It will only take you an hour or so to complete a playthrough, but if you aren’t good, you’ll need to restart – It probably took me 3-4 hours to get through a complete playthrough my first time – and then I was able to do it faster on the normal modes.

During your stages, if you kill enemies in a certain order, you will engage mini games such as Round Start and Roulette which will allow you to try other challenges or complete power ups.

The actual presentation is pretty fun – The music is extremely catchy and you’ll find yourself bopping along to it. The game supports rumble if you have a slot-2 rumble device, which is also cool. The flashes and colors and lights can be a tad distracting at first, but they are fun and visually interesting. Figuring out the enemies and what their shots do will take a little time, but once you get in a flow you’ll know what everything does.

And the end of each stage is a boss fight! The boss fights are a neat addition, putting a very unique spin on the Space Invaders formula – You’ll need to figure out the trick and weak spots of the bosses and execute them.

So while there isn’t a lot of depth, this is without a doubt one of the hardest games I’ve played in a long time – But it’s up to you how much of the challenge you want to take. Maybe you don’t want to unlock the harder stages or bother playing with the extreme stages. Regardless, this is a fun short-time game that can easily be picked up and put down.

There is a good deal of replayability in that you have not only the Standard mode (And varying difficulties), but you can also challenge yourself with Stage mode (Play each stage), as well as Ranking mode – Which has you attempting to go through Story Mode to get the highest score possible – and it compares your scores against other players. There is also a WiFi multiplayer mode where you can go head to head.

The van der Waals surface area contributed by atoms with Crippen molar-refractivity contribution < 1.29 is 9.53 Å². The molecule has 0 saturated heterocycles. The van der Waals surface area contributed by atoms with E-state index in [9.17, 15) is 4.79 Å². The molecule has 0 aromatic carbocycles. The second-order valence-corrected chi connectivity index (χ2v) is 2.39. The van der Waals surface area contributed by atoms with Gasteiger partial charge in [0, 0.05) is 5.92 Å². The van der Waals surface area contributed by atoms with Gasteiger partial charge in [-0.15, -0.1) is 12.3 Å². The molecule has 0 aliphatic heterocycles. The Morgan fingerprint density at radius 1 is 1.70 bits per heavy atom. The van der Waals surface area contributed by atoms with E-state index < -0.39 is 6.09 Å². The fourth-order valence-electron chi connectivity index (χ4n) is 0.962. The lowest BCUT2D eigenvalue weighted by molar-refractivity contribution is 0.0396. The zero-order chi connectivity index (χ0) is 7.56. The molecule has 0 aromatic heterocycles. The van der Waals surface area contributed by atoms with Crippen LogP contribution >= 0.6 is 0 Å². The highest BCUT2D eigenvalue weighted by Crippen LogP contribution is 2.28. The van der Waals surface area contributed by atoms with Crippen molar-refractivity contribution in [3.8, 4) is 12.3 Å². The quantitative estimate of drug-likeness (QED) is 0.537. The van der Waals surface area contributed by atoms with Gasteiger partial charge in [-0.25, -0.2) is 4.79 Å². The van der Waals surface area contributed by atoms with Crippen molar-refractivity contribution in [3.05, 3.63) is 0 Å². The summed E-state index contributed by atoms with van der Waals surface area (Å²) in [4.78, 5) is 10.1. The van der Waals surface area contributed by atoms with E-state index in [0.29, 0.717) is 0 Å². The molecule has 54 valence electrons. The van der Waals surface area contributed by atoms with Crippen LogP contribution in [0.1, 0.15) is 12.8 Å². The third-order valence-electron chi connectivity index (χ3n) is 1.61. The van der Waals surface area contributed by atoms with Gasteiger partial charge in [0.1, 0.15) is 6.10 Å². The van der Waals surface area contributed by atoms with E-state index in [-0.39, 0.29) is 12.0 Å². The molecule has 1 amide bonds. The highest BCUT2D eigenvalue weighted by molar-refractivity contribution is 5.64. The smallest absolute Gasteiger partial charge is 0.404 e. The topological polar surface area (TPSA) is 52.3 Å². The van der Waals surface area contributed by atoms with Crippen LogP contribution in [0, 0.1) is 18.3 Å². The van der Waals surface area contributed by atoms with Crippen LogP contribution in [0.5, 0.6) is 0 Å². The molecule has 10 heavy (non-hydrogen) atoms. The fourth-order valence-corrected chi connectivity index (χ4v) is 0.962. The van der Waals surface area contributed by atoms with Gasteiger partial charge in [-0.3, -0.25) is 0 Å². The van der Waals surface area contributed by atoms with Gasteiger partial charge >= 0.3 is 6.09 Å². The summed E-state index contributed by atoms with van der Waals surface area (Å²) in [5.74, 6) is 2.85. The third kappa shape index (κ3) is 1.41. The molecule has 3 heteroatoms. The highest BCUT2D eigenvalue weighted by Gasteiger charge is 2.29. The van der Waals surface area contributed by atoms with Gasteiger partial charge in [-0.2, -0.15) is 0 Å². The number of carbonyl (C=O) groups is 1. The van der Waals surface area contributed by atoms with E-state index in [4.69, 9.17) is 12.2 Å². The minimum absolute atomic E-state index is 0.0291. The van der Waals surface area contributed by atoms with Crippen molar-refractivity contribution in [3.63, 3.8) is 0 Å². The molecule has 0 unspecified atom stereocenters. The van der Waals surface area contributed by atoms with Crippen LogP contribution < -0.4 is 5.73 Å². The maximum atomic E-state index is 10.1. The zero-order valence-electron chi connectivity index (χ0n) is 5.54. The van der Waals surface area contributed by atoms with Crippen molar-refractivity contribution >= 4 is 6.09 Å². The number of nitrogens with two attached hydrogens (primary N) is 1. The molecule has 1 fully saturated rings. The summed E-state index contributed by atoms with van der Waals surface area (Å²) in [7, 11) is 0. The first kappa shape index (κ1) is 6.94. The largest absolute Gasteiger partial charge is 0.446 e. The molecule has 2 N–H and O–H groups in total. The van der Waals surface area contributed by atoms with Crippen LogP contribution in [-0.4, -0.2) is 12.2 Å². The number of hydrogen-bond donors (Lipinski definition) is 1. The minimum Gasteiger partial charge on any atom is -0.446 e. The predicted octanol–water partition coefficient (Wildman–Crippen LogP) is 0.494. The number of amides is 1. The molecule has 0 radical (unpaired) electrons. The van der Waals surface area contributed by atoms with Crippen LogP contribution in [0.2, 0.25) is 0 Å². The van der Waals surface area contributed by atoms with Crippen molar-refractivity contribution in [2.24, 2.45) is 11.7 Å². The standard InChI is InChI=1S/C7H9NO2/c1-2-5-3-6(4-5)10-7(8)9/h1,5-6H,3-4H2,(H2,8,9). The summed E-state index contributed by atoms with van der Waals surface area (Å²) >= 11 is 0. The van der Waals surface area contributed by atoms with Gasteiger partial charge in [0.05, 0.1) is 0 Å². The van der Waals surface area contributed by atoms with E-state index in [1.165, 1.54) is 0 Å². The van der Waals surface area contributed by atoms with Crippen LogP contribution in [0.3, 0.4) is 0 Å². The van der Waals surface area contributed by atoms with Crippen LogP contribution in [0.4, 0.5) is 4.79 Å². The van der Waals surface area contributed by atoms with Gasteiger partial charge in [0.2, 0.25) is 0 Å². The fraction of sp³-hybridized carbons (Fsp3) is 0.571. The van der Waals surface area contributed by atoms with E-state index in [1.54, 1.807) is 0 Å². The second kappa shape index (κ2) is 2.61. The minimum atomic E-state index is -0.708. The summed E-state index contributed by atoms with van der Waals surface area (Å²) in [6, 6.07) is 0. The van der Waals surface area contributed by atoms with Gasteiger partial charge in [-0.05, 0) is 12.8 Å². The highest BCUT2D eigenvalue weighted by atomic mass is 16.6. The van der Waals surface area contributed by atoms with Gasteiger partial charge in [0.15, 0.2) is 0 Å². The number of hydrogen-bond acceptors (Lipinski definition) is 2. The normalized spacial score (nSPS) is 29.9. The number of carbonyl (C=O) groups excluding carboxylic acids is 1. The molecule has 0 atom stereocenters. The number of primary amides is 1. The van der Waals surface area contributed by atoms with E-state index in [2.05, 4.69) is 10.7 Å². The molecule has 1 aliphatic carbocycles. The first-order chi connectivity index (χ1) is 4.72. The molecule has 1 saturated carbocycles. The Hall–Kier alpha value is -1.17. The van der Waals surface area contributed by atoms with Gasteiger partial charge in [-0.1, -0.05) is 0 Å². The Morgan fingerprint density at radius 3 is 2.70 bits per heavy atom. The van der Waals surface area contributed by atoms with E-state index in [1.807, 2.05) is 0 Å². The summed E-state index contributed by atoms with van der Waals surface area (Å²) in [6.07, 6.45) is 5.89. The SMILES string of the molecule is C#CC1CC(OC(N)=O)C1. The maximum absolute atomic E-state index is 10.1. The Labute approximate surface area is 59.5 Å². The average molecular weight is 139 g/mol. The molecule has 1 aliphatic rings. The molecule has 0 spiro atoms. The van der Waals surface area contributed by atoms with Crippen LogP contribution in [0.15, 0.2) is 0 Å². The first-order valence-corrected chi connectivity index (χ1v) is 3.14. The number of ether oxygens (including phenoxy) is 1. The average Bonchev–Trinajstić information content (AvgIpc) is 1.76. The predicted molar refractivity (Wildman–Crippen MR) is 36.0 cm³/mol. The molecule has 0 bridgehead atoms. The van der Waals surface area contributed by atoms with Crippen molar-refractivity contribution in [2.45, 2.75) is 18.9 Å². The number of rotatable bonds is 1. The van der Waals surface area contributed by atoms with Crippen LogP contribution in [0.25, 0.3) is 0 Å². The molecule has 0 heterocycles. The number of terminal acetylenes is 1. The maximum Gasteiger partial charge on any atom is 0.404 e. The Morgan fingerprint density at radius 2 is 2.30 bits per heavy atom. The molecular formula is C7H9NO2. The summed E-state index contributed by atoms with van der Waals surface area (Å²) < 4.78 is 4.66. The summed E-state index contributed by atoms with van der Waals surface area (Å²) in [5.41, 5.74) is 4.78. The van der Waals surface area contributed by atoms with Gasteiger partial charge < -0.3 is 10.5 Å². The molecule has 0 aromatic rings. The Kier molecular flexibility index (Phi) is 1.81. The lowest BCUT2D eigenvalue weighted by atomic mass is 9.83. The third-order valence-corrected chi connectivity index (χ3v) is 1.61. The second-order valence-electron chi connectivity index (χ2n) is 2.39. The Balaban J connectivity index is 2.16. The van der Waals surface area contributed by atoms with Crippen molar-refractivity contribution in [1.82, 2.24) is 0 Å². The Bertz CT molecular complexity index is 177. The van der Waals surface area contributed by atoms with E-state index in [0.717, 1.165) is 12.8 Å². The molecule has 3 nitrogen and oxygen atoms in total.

If you like the classics or dig a good challenge, or high scores still excite you, this is a great title to snag.
Graphics:

I mean, it’s still Space Invaders. Brighter colors, flashy backgrounds and explosions, and giant pixilated Space Invaders are coming your way. Simple, but fun.

Sound:

The sound effects are totally retro and fine – But the music stands out as being really catchy and enjoyable. The rumble adds a nice deep bass groove too.
Control:

The game controls just fine – You really only use the D-pad and a fire button, though the shoulder buttons will hold your special weapons so you don’t waste them. Nothing fancy here.

Gameplay:

It simple, it’s classic, it worked 30 years ago, it still works now. Move your ship side to side, avoid enemies and falling lasers, and kill as much as possible. This version adds more than enough spin on the classic though so it doesn’t feel dated at all. Go for that high score, and challenge yourself.

What I liked:

1. Classic fun gameplay.
2. Excellent presentation.
3. Very challenging!

What I didn’t like:

1. I think some sort of museum/classic SI inclusion would have been fun.

Recommended:
Yes

Plants Vs. Zombies is a very fun, entry level foray into the “Tower Defense” gaming genre. Tower Defense games involve building “Towers” that usually cannot move, but can attack invading enemies in a variety of ways. Plants Vs. Zombies features a cute family friendly visual style, some great replayability, and as much challenge as you want to get out of it.

Here’s the description as seen on the Steam website:

“An all-new action-strategy game from PopCap, makers of Bejeweled and Peggle! Zombies are invading your home, and the only defense is your arsenal of plants! Armed with an alien nursery-worth of zombie-zapping plants like peashooters and cherry bombs, you’ll need to think fast and plant faster to stop dozens of types of zombies dead in their tracks. Obstacles like a setting sun, creeping fog and a swimming pool add to the challenge, and with five game modes to dig into, the fun never dies!”